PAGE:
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The Future of Nuclear Weapons More proliferation or further reductions? Keith Hansen February 19, 2015.

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Presentation on theme: "The Future of Nuclear Weapons More proliferation or further reductions? Keith Hansen February 19, 2015."— Presentation transcript:

1 The Future of Nuclear Weapons More proliferation or further reductions? Keith Hansen February 19, 2015

2 Introduction Cover central issues regarding nuclear weapons Uncertainty of US – Russian relations & China raises doubts about further reducing our nuclear arsenal Potential proliferation and ISIS/ISIL activities raise questions about the utility of nuclear weapons

3 Key Questions Which countries have nuclear weapons? Why do other countries want nuclear weapons? Should we be concerned about further proliferation? Are nuclear weapons really useful? Is the total elimination of nuclear weapons likely? Are terrorists likely to use nuclear weapons?

4 Terminology & Concepts Weapon-grade fissile material (U-235 & Plutonium) Nuclear bombs & warheads Nuclear weapon systems

5 US & Russian strategic nuclear arsenals Cold War: From a few bombs (late 1940s) to over 10,000 deployed bombs & warheads (1980s) Post-Cold War: START (1991) – reduced bombs/warheads to 6,000 SORT (2002) – further reduced to ~3,500 New START (2010) – now reducing to ~1,550 (by 2018)* *Additional bombs & warheads are kept in reserve & in maintenance

6 Other Nuclear Weapon States* UK – 1950~300 bombs/warheads France – 1960~300“ China – 1964~500“ Israel – 1960s (undeclared)~100“ India – 1974 & 1998~100“ Pakistan – 1998~100“ North Korea – 2006~12“ *South Africa – had 6 bombs until early 1990s


8 Why Nuclear Weapons? National security - deter potential aggressors International prestige & status Political/strategic agenda

9 Nuclear Weapons Are a Game Changer Alter the power balance, especially between large & small countries Effective in deterring potential aggressors Credible weapon of last resort if a state’s existence is threatened Therefore, the motivations to have them are strong!

10 So, Further Proliferation is Likely Iran Saudi Arabia Egypt South Korea Taiwan Japan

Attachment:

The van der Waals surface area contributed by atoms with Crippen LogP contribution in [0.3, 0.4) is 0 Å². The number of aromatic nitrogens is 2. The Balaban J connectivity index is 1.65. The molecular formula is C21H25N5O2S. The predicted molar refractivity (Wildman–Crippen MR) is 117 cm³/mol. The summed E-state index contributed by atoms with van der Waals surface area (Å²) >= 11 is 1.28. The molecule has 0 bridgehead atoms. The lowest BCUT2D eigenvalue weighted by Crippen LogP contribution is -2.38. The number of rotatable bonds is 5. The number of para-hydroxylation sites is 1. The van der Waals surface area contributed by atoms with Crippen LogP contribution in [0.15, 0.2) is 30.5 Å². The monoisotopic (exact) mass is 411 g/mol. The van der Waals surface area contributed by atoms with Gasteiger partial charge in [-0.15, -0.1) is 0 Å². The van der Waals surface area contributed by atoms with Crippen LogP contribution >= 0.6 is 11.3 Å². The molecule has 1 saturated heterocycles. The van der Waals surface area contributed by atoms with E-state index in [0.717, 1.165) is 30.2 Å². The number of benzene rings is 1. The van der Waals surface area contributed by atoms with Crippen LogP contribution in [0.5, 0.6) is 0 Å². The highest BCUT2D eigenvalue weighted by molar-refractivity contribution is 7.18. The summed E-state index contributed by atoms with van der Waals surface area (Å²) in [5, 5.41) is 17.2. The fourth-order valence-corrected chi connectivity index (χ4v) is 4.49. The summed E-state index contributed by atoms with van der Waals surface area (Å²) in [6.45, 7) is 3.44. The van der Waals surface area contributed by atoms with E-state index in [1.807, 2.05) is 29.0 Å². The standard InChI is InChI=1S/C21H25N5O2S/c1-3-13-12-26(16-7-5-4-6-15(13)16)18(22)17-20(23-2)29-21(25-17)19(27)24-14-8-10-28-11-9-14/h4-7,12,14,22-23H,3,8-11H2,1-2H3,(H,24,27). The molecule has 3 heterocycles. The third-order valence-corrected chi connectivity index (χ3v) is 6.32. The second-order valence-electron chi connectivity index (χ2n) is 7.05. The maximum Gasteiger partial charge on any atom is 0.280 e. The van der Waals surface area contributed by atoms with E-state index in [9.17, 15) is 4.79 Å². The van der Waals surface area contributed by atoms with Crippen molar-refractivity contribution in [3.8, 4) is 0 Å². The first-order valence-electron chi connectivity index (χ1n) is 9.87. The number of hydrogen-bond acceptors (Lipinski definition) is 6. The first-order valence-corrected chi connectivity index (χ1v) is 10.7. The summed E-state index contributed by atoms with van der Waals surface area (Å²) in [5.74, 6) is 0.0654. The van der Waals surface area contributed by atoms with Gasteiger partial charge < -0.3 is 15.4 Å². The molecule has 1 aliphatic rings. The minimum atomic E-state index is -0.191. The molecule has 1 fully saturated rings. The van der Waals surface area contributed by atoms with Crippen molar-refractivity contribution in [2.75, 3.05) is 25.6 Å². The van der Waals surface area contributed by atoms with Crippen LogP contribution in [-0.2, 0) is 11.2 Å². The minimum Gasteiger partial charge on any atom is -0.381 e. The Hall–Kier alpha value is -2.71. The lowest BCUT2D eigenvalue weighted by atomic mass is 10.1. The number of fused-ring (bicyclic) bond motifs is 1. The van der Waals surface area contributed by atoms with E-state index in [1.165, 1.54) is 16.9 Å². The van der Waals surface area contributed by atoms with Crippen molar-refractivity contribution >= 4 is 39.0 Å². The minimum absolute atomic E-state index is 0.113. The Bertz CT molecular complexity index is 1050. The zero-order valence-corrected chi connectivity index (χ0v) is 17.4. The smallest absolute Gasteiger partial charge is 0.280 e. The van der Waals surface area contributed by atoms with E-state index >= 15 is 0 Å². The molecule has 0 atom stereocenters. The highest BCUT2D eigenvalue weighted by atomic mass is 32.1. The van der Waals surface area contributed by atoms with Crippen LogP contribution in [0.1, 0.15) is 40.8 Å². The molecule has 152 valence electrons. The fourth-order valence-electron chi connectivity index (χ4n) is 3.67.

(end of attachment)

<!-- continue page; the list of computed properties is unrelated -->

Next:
11 But, Successful Proliferation Requires a Comprehensive Nuclear-weapon Program Production of weapon-grade fissile material Ability to build bombs or warheads Delivery systems, effective command/control, maintenance, & secure storage

12 Further Proliferation Increases Chances of … A nuclear-weapon being used Fissile material being sold or stolen Provoking even more proliferation Weakening diplomacy & sanctions Therefore, it threatens international stability!

13 International Efforts* to Prevent Proliferation Nuclear Nonproliferation Treaty (NPT) – 1968 International Atomic Energy Agency (IAEA) monitoring UN Security Council (UNSC) resolutions & sanctions Comprehensive Nuclear Testban Treaty (CTBT) – 1996 Regional Nuclear-Weapon Free Zones *Demonstrate widespread concern about the implications of further proliferation

14 National Efforts to Prevent Proliferation Intelligence collection, analysis, & other activities Diplomatic initiatives/incentives/pressure Economic sanctions International Efforts to prevent Proliferation Security Initiative (PSI) – 2002 Threat of military force

15 Are Nuclear Weapons Really Useful? Do they deter other nuclear-weapon states? Do they deter larger conventional forces? Do they deter attacks by rogue states? Do they deter attacks by terrorist groups?

16 If Not, Why Not Eliminate Them? It would require … A comprehensive agreement by all nuclear weapon countries Effective verification to deter cheating The willingness to deal with cheating Does this seem feasible?

17 Are Terrorists Likely to Use Nuclear Weapons? Strong motivations, but they must … Obtain an existing nuclear bomb or weapon-grade fissile material Have the expertise to handle and deploy The challenges are formidable, but further proliferation would make it easier! Meanwhile, other types of weapons are more feasible.

18 Conclusions Further proliferation is more likely than total elimination! Chances are high that additional nuclear-weapon states will emerge. Chances are low that all nuclear-weapon states will give up their arsenals. Motivations for having such weapons are strong. Terrorist use of nuclear, chemical or biological material is a matter of when, not if!

19 Nightmare Scenarios North Korea becomes even more aggressive Pakistan becomes a radical Islamic state Iran becomes a nuclear-weapon state

20 Questions?

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